Walking Beside the Camels on a Camel Trek

An excerpt from my upcoming travel memoir, Travel Mania: Stories of Wanderlust

On the first morning of the camel trek, I walked at the front of two parallel lines of camels. A gentle Moroccan camel tender led each line, singing and chanting, as our group of eight headed into a sea of sand. The soothing rhythm of the camel tenders’ voices calmed the animals, and me too. At regular intervals, one or the other would turn and ask me, “Ca va?” How are you? At my hearty “Bien,” they would smile and return to their song. None of the rest of our little band uttered a single syllable. In the intense heat of that day in June, 1999, speaking would have required effort and energy.

Two hours later, wiping stinging beads of sweat from my eyes and blinking in the blinding white rays of the sun, I wondered why I’d agreed to this trip. Maggie’s suggestion of a trek in Morocco had sounded exciting. But then I’d agreed to it on a frosty February day in New York. The one condition I’d set was that I wouldn’t ride a camel. I’d been on a camel once, for about twenty minutes; the movement both scared me and got me queasy. After I dismounted, I’d kissed the ground.

We’d set off on the five-day trek from Zagora, a small village at the edge of the Atlas Mountains. The guide insisted on bringing a camel along for me, “In case you decide to ride. It is very hot this time of year.” He’d been certain that at some point during the five-day trek, I’d change my mind. I knew that no matter how hot it became, riding a camel wasn’t an option.

Others in the group would sometimes walk a little way with me, but they had a tough time maintaining my pace. I was a woman on a mission. My goal: to escape the heat as quickly as possible. I strode briskly, fantasizing about blizzards, the Swiss Alps, the over-air-conditioned office in which I used to work, walk-in freezers. I cursed Maggie for suggesting this adventure. I cursed myself for agreeing to go.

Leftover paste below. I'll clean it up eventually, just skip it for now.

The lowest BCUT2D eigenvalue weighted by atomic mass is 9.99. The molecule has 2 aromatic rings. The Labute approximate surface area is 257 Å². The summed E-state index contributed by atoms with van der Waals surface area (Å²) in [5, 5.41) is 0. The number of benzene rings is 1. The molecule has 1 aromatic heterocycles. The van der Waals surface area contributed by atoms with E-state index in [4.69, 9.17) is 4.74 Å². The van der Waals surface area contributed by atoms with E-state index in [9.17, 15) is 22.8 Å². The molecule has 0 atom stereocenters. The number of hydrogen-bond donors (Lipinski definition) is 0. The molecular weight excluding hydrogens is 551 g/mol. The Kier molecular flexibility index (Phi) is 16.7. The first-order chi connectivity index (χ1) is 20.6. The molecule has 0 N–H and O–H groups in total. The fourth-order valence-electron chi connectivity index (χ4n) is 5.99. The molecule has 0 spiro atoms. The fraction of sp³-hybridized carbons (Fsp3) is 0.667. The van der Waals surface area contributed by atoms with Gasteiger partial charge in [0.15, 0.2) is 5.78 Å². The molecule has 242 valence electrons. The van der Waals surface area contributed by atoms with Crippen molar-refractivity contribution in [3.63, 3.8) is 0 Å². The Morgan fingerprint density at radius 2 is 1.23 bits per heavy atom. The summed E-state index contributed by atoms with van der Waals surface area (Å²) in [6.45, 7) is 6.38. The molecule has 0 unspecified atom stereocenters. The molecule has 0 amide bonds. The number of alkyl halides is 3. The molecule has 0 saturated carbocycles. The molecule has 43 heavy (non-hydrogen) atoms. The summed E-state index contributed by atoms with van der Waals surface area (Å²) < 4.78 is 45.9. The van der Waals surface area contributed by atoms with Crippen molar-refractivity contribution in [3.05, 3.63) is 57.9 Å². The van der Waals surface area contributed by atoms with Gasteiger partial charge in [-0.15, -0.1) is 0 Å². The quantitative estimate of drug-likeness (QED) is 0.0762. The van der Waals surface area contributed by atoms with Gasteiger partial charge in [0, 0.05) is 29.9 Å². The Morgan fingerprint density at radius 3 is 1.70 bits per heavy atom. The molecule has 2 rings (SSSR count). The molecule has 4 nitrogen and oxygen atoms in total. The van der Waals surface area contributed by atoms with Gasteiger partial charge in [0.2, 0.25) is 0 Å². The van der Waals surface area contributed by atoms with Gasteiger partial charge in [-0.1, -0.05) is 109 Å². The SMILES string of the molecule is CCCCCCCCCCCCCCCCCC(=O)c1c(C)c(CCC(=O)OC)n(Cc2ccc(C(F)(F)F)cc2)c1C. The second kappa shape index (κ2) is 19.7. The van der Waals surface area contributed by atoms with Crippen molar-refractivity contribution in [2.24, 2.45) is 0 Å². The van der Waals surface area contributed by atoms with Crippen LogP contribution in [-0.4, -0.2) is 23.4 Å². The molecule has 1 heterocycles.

Despite my grousing, the desert captivated me. Over the next few days I tried to identify tracks in the sand: camels’ huge cloverleaf, barefoot human, donkey, Land Rover, Nike & Reebok, fox, iguana, dog, and a long slithery snake trail. The texture beneath my feet changed as I strode along. In places the sand was hard-packed, almost concrete-like, and scattered with small pebbles which made it the best surface for walking. More challenging were little tuffets formed by a mixture of salt and sand that crunched and collapsed when stepped on.

The soft, powdery sand was the prettiest to look at, but tough terrain to negotiate. My feet would sink deep into it; each step required effort and deliberation. Trickier yet were the areas thickly strewn with large rocks. In those areas, each step was a battle against a sprained ankle. Even the camels slipped and slid. The guide quipped, “We call the country Morocco because there are “more rocks” in Morocco.”

As I slipped out of the tent on the fourth morning and watched the day begin, sunrise reflected on a cliff passed from deep rust, through rose and peach, to dusty white when the sun was fully up. The camels wandered in from who knows where for breakfast. In the brilliant early light, their hides looked gold, flecked with deep brown. Some had eyelashes an inch, maybe even two inches, long. They arranged themselves in a circle, and began munching, chomping, and chewing oats.

The fifth day, our last, we camped on the far side of the oasis just beside a high dune. By the light of the moon, Maggie and I climbed to the top. Below, the sand was silver. Above, endless stars sparkled. We lay down on the soft surface, sunk in slightly, and stared at the sky. Every now and again a shooting star streaked by. We didn’t speak. My mind filled with vivid images of the beauty I’d seen—dunes that looked as though they’d been sculpted by Brancusi. Vast blue skies. Smiling camels. Sunsets that turned the sky blood red. I wanted to fix those images in my mind.

Finally, I broke the silence. “Thank you for inviting me.”